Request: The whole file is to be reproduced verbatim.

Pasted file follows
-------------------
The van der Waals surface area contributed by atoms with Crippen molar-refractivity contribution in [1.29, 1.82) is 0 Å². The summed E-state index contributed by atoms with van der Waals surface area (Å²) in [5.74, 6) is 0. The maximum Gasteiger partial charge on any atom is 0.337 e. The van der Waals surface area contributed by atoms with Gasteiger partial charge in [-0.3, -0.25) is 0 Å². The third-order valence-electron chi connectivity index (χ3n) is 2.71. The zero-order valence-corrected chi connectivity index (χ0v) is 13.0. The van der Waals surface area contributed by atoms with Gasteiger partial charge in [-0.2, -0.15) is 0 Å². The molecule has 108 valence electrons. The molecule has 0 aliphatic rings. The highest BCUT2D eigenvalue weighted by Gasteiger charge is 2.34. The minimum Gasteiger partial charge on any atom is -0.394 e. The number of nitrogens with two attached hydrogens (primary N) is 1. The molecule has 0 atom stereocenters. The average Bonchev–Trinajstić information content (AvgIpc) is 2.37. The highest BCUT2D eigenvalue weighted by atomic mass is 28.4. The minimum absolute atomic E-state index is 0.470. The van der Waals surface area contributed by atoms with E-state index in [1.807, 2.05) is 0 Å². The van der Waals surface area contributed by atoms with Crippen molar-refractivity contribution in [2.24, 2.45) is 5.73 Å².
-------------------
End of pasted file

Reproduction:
The van der Waals surface area contributed by atoms with Crippen molar-refractivity contribution in [1.29, 1.82) is 0 Å². The summed E-state index contributed by atoms with van der Waals surface area (Å²) in [5.74, 6) is 0. The maximum Gasteiger partial charge on any atom is 0.337 e. The van der Waals surface area contributed by atoms with Gasteiger partial charge in [-0.3, -0.25) is 0 Å². The third-order valence-electron chi connectivity index (χ3n) is 2.71. The zero-order valence-corrected chi connectivity index (χ0v) is 13.0. The van der Waals surface area contributed by atoms with Gasteiger partial charge in [-0.2, -0.15) is 0 Å². The molecule has 108 valence electrons. The molecule has 0 aliphatic rings. The highest BCUT2D eigenvalue weighted by Gasteiger charge is 2.34. The minimum Gasteiger partial charge on any atom is -0.394 e. The number of nitrogens with two attached hydrogens (primary N) is 1. The molecule has 0 atom stereocenters. The average Bonchev–Trinajstić information content (AvgIpc) is 2.37. The highest BCUT2D eigenvalue weighted by atomic mass is 28.4. The minimum absolute atomic E-state index is 0.470. The van der Waals surface area contributed by atoms with E-state index in [1.807, 2.05) is 0 Å². The van der Waals surface area contributed by atoms with Crippen molar-refractivity contribution in [2.24, 2.45) is 5.73 Å².